Now, compare this to rote-memorization of an object naming task during an adult-led/structured activity, such as vocabulary flashcards. During play, the child not only learns vocabulary but also connects words to real objects, actions, and concepts, for a meaningful learning experience.
Reason #4 -
Play often involves interaction with peers, caregivers, and characters within play scenarios which provides natural opportunities for teaching conversational skills (e.g., initiating, sharing interests/opinions, asking/answering questions, turn-taking). Beyond conversational aspects, play also encourages essential pragmatic skills such as self-advocacy, narrative language, problem-solving, and perspective-taking.
Here’s an example: Imagine a child and caregiver/peer playing pretend doctor's office. As they take turns being the patient and the doctor, they naturally interact with each other. Conversational skills come to the forefront—initiating discussions about symptoms, sharing thoughts on treatments, and taking turns in their roles.
Beyond conversation, the child, acting as the patient, practices self-advocacy by expressing discomfort. Or, in the role of the doctor, the child narrates a story about how the patient feels better after treatment, enhancing narrative language skills.
Reason #5 -
Play encourages creativity and imaginative thinking, fostering the ability to adapt to various scenarios. This provides opportunities for children to explore different roles, perspectives, and outcomes - growing their flexibility. Play allows for open-ended and unstructured activities, promoting problem-solving skills and the capacity to adapt to changing circumstances. This eases children into engaging in dynamic and ever-changing environments, fostering resilience and the ability to adjust to unexpected challenges. Additionally, play supports the development of social flexibility by encouraging cooperation, negotiation, and compromise during collaborative play.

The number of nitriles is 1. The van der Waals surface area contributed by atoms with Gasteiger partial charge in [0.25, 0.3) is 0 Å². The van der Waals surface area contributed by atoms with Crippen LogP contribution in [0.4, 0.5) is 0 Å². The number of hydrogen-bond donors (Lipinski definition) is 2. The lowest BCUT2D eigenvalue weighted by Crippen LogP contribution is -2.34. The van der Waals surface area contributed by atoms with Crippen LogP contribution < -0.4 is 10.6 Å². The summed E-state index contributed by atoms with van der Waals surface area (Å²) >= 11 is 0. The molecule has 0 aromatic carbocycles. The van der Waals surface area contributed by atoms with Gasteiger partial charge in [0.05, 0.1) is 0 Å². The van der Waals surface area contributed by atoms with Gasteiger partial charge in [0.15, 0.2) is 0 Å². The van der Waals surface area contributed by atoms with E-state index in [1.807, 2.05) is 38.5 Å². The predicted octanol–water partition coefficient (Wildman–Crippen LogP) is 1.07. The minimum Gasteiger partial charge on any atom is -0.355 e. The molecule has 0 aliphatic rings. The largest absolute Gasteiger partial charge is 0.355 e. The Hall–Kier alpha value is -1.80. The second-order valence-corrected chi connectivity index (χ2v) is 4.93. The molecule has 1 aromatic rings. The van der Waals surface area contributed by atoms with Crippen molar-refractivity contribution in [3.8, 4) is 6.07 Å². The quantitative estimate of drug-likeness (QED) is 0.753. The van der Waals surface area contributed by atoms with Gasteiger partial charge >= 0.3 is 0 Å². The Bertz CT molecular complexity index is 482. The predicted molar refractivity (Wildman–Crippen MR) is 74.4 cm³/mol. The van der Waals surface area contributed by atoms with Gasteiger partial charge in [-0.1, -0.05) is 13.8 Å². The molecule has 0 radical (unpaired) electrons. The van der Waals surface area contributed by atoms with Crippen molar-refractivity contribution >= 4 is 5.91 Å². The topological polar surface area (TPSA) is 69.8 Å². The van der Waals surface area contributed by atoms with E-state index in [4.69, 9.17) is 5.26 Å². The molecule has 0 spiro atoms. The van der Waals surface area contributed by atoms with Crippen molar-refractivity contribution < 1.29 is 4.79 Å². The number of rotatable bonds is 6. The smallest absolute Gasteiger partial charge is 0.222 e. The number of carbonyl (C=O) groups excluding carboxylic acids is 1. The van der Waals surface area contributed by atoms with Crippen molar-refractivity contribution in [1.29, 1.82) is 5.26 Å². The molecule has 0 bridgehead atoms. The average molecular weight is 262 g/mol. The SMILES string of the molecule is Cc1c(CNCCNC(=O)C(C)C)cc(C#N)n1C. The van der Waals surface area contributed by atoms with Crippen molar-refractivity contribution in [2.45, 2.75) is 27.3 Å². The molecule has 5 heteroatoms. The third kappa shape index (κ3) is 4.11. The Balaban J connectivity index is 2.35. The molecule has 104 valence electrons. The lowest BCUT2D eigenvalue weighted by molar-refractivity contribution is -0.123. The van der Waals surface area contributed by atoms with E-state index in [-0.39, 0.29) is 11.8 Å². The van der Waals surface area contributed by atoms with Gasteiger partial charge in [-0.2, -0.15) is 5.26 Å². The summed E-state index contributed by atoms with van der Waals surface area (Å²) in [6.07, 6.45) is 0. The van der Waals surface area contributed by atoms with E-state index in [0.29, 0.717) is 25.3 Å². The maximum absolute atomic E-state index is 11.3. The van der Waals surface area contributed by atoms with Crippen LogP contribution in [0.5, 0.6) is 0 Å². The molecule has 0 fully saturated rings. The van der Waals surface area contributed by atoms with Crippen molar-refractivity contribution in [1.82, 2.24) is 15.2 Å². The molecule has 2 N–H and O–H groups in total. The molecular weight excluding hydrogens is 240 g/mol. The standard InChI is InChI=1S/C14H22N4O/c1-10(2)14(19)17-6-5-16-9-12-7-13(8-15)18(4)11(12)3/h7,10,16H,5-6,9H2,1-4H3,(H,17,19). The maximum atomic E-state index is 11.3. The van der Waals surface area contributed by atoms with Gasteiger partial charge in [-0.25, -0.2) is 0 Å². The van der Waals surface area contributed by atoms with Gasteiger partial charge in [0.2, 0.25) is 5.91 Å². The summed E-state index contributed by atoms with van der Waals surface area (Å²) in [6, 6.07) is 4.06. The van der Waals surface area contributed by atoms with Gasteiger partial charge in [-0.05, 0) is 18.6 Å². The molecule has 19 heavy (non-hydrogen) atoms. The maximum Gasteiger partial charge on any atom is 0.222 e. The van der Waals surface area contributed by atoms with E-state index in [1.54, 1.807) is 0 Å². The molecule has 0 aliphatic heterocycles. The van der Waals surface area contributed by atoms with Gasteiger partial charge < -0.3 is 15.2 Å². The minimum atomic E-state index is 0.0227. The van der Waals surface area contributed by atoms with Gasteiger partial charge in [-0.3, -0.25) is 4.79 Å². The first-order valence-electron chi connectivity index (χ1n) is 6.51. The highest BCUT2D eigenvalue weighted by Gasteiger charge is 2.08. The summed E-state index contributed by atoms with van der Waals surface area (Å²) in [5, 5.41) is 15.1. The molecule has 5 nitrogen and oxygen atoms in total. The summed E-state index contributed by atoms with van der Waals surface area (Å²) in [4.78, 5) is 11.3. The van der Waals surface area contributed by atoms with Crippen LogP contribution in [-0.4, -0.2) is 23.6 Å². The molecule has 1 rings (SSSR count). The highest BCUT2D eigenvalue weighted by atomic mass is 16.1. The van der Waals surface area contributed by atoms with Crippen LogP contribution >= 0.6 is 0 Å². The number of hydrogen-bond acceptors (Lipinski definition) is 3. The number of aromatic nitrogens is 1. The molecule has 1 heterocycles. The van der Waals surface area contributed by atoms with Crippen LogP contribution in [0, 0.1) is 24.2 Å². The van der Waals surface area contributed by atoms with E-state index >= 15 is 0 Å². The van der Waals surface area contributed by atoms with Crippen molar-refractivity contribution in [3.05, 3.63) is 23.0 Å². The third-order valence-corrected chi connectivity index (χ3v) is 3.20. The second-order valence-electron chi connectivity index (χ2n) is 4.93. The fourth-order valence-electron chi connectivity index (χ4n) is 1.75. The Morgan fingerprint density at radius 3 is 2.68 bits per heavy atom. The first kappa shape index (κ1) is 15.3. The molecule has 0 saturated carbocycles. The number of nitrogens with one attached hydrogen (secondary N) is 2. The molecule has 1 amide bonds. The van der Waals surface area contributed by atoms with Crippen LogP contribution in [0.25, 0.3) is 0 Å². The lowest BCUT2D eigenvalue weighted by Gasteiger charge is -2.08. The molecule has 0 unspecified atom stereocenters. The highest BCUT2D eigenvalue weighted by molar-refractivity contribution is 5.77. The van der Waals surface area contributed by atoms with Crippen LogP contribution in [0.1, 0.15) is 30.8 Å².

Here’s an example: Imagine a child immersed in building a pretend train set, complete with tracks, colorful trains, people, animals, and miniature stations. As the train faces challenges such as a towering mountain or a broken bridge, and the child actively problem-solves. They might modify the track layout or devise alternative routes, cultivating the flexibility to adjust plans in response to obstacles.
A make-believe train expedition isn't predetermined; it unfolds according to the child's creativity. This ever-shifting play setting fosters resilience as the child adapts to unforeseen twists and turns in their imaginative journey. In collaborative play, where the child interacts with others, they acquire the skill of negotiating and compromising on the train's course. This social flexibility is vital as they navigate collective decisions with playmates.
Not Just Playtime
At Sunny Skies, it's not just playtime; It’s meaningful progress in action! It's about creating a space where communication flourishes. Ready to join the fun? Click the link below to book your free consultation now: